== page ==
Friday, November 19, 2021

Novellas in November: Carte Blanche by Carlo Lucarelli

Carte Blanche is a novella by Carlo Lucarelli, translated from Italian, the first in a trilogy. The setting is April 1945 in Italy. 

The story starts shortly before the end of World War II, in the final days of the Fascist regime in Italy. The protagonist is a policeman in the regular police, Commissario De Luca, who only recently transferred from another police group that worked under the direction of Mussolini. He just wants to solve crimes without having political interference, but that seems impossible in Italy during the war.

De Luca's first assignment in the regular police is to find who is responsible for the murder of a member of the Fascist party, Vittorio Rehinard. This investigation brings him into the world of the rich and privileged. After a day or two of investigation, De Luca begins to understand that no one in a position of power in the police or the government cares whether the killer is caught. He cares, though, and he continues to pursue the investigation.

From the description on the Europa edition that I read:

Carte Blanche, the first installment in Carlo Lucarelli's "De Luca Trilogy," is much more than a first-rate crime story. It is also an investigation into the workings of justice in a state that is crumbling under the weight of profound historic change.


My thoughts:

  • The Preface by the author is fantastic, explaining his inspiration for writing the story. He followed this story up with two more short novels featuring Comissario De Luca, The Damned Season and Via Delle Oche.
  • I nearly always enjoy crime fiction set around the time of World War II, but I have not read many books set in Italy during that time. Thus I learned about new aspects of World War II.
  • The story is fast-paced and never boring. The tension is maintained throughout. De Luca is  sometimes perplexed and concerned about his future and the future of the country, but he isn't going to give up on the investigation. 
  • At times I was a bit confused about the different factions in Italy, and the many characters and whose side they were on, but that was a minor distraction.

I read this for the "Literature in Translation" Week in the Novellas in November 2021 reading event. The event celebrates the short novel, or novella. The host blogs are 746 Books and Bookish Beck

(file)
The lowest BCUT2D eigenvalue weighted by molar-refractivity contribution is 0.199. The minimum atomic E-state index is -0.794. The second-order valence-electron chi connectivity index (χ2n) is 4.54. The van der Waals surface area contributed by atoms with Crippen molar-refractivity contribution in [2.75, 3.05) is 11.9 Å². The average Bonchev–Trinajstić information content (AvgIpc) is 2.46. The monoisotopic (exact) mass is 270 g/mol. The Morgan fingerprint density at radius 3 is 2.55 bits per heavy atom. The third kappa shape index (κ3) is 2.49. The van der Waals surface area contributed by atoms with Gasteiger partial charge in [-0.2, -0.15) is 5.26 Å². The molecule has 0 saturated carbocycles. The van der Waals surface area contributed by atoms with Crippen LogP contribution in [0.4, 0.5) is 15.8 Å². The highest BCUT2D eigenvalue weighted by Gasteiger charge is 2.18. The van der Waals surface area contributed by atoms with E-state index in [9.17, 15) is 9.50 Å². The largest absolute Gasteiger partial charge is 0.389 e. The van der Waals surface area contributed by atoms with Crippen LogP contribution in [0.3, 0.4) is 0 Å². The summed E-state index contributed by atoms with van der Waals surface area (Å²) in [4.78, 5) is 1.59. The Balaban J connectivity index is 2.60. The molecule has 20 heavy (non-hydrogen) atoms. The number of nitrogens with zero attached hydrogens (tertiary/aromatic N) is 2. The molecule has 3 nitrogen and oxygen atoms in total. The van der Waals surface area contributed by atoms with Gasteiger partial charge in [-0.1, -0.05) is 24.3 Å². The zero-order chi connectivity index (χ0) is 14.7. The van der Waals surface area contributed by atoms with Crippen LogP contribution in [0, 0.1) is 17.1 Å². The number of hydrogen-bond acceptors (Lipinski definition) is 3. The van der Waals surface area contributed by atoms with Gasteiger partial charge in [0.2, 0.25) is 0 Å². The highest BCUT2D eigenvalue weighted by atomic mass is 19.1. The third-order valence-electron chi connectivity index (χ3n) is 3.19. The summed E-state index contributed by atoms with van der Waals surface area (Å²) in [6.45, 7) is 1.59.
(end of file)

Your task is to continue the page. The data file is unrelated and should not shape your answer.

Publisher:    Europa Editions, 2006 (orig. pub. 1990)
Translator:  Michael Reynolds
Length:       93 pages
Format:      Trade Paperback
Series:        De Luca Trilogy, #1
Setting:       Italy
Genre:        Police Procedural
Source:       Purchased at Planned Parenthood book sale, 2010.


Margot Kinberg said...

I'm glad that novellas are getting some extra attention, Tracy. They're often a really effective way to tell a story. And this story (and the preface!) sound really engaging. I need to read more Lucarelli, anyway, so thanks for calling this to my attention.

TracyK said...

I did enjoy this novella, Margot. I had been meaning to get to it for years, now I can move on to the 2nd book.

Neeru said...

Seems like an interesting look at those turbulent times, Tracy. Looking forward to your reading and reviewing the other 2 bks in the series.

Rick Robinson said...

Interesting time and place, though I wonder, in actual times, how much a going-against-the-grain cop would be tolerated.

FictionFan said...

Sounds interesting - I'm looking forward to hearing what you think of the ither two if your go on to read them.

TracyK said...

Neeru, I really know little about Italy during World War II so it was very interesting to me. I look forward to reading those books and seeing what De Luca does next.

TracyK said...

Rick, good question. Every one in the book seemed to be expecting those in power at the time to soon be out of power, and the times were so confusing I think it was easier to get away with. Within the story in the book, it seemed believable to me, and believable that he was willing to deal with the consequences. It was not that he was super confident in himself, but he just wanted to do actual police work. It worked for me.

TracyK said...

FictionFan, I will definitely be reading the 2nd one soonish since I have it on hand. Then I will be looking for the third one.

Sam said...

This one sounds like fun, Tracy. Funny that I never have much thought about civilian police forces and what they faced during WWII in Europe and elsewhere. Novels like this one are a reminder that "ordinary" murders were probably still going on, maybe at an even quicker pace than before the war because killers had a better chance of their crime just slipping through the crack. I'll have to take a look at Carte Blanche.

TracyK said...

Sam, I have read several books in a series by a Canadian author, J. Robert Janes, about a French policeman who has to work with a Gestapo officer to solve crimes in Paris in World War II. The characters are Hermann Kohler of the Gestapo and Louis St-Cyr from the Surete. I enjoyed reading about police investigations in that situation.

I don't think I have read anything about Italy during the war before, however.

Rick Robinson said...

I know it’s early, but I’m down with a cold and taking NyQuil, so I’m a bit “do it when I think of it” - so Happy Thanksgiving in advance. Cold here, 31 this morning when B. got up! Frost on roofs.

TracyK said...

I am sorry to hear that you have a cold, Rick. I hope that doesn't affect your ability to enjoy a good Thanksgiving meal. It has seemed colder here lately, but the low tonight is only 48.

Happy Thanksgiving to both of you, and I hope to hear that you are feeling better soon.